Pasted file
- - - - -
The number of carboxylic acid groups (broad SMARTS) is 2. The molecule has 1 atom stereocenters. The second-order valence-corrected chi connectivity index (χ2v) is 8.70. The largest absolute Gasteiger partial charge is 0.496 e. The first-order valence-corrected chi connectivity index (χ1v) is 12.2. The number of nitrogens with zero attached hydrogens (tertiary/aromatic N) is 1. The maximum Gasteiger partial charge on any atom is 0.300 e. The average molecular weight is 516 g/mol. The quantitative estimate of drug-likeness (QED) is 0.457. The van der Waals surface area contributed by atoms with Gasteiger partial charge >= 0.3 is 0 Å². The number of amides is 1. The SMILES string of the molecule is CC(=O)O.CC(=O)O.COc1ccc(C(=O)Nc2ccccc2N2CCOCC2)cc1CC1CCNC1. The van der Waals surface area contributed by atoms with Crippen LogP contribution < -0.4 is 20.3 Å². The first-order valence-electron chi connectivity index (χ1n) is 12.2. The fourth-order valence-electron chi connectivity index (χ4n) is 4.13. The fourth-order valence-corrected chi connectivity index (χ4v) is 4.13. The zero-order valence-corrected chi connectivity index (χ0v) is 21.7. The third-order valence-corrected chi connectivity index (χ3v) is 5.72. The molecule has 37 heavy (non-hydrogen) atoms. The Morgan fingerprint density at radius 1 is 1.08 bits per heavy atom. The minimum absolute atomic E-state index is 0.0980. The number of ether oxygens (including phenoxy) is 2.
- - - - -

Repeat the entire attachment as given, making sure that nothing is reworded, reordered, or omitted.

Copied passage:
The number of carboxylic acid groups (broad SMARTS) is 2. The molecule has 1 atom stereocenters. The second-order valence-corrected chi connectivity index (χ2v) is 8.70. The largest absolute Gasteiger partial charge is 0.496 e. The first-order valence-corrected chi connectivity index (χ1v) is 12.2. The number of nitrogens with zero attached hydrogens (tertiary/aromatic N) is 1. The maximum Gasteiger partial charge on any atom is 0.300 e. The average molecular weight is 516 g/mol. The quantitative estimate of drug-likeness (QED) is 0.457. The van der Waals surface area contributed by atoms with Gasteiger partial charge >= 0.3 is 0 Å². The number of amides is 1. The SMILES string of the molecule is CC(=O)O.CC(=O)O.COc1ccc(C(=O)Nc2ccccc2N2CCOCC2)cc1CC1CCNC1. The van der Waals surface area contributed by atoms with Crippen LogP contribution < -0.4 is 20.3 Å². The first-order valence-electron chi connectivity index (χ1n) is 12.2. The fourth-order valence-electron chi connectivity index (χ4n) is 4.13. The fourth-order valence-corrected chi connectivity index (χ4v) is 4.13. The zero-order valence-corrected chi connectivity index (χ0v) is 21.7. The third-order valence-corrected chi connectivity index (χ3v) is 5.72. The molecule has 37 heavy (non-hydrogen) atoms. The Morgan fingerprint density at radius 1 is 1.08 bits per heavy atom. The minimum absolute atomic E-state index is 0.0980. The number of ether oxygens (including phenoxy) is 2.